Only a few years ago, a Plymouth Hemi ’Cuda convertible—1 of 11 built in 1971—caused a furor when it sold for $2 million. Even in a heated automotive market driven by nostalgic baby boomers, no one had ever paid that much for a muscle car. The record-breaking sale firmly established the handsome Hemi ’Cuda as the category’s ultra model; the ever-rising values of coupes and convertibles from 1970 and 1971 only confirm its exalted status.
If you’re seeking to track down this model, here are some tips:
What to Look For
Plymouth built more than 70,000 ’Cudas during the 1970 and 1971 model years, which were not created equal. In addition to extensive trim and options lists, buyers could specify one of 8 (1971) or 10 (1970) engines with performance levels that varied dramatically: The base Slant Six for 1971 generated an anemic 105 hp while the range-topping Hemi produced 425 hp, good for a 0-to-60 mph time of less than six seconds. Simply put, a ’Cuda’s engine determines its value. Hemi ’Cudas command a significant premium over ’Cudas equipped with the next most collectible engine, the 440 Six Pack. Those with lesser eight-cylinder and six-cylinder engines don’t register on the collector radar.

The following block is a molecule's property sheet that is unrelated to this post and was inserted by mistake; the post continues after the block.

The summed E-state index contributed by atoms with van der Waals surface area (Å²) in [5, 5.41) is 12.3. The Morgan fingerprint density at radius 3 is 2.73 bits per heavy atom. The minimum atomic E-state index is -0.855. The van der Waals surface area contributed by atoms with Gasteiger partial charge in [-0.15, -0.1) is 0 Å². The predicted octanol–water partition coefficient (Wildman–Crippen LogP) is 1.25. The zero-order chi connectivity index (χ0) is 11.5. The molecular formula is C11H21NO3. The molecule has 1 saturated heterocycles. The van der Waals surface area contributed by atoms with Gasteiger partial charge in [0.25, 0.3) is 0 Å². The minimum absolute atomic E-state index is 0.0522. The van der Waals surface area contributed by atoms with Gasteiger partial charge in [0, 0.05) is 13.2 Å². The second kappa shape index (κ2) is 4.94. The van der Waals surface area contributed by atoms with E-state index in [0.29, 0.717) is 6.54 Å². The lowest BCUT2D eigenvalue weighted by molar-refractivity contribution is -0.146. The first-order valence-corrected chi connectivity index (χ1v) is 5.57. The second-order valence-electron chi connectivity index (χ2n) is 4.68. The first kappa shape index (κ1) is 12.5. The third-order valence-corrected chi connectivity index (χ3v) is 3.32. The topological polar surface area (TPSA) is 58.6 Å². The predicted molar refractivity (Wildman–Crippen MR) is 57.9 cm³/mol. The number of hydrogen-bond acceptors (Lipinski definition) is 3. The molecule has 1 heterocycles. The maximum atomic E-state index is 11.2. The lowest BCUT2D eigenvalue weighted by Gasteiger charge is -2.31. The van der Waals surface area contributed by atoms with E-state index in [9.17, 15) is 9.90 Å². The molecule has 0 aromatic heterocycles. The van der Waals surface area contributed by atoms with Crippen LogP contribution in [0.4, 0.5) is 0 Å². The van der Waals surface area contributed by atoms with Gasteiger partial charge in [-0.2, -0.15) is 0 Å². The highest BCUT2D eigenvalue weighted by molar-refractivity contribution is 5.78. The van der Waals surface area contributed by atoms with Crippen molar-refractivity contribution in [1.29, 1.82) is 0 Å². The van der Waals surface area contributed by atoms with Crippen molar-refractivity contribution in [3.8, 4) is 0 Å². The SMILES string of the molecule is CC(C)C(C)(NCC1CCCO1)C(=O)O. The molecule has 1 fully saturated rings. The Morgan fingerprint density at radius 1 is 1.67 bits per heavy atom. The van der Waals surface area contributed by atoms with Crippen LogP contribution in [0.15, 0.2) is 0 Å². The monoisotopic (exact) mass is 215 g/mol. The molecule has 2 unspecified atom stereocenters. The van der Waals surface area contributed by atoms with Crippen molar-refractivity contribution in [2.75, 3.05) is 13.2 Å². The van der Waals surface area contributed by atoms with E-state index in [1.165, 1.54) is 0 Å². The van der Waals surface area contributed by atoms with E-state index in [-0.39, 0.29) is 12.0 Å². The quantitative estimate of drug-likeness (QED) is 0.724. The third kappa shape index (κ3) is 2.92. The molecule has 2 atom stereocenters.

What They’re Worth
Expect to pay at least a few hundred thousand for a Hemi ’Cuda coupe. At the 2007 Barrett Jackson auction—a venue known for setting muscle car records—1970 Hemi ’Cuda coupes brought between $240,000 and $500,000. Prices for convertibles, meanwhile, rival those of extraordinary Duesenbergs and Ferraris. Ultrarare Hemi ’Cuda convertibles have brought more than $3 million, and one owner claims he refused an offer of $4.1 million for the last 1971 convertible built.
As with any high-performance variant of a mass-produced model, beware of so-called clones—ordinary ’Cudas retrofitted with Hemi engines and accessories. Most sellers will identify such cars correctly, but perform your due diligence—especially in sight-unseen online transactions.
Where to Look
Start with a mopar expert like Julius Steuer of Los Angeles-based Restorations by Julius, who often know of cars that might be for sale (www.rbyj.com). Also, check out the annual Barrett Jackson sale (www.barrett-jackson.com) in Scottsdale, Ariz., which typically features a strong lineup of muscle cars, and keep tabs on classified listings at www.hemmings.com and online auctions at www.motors.ebay.com.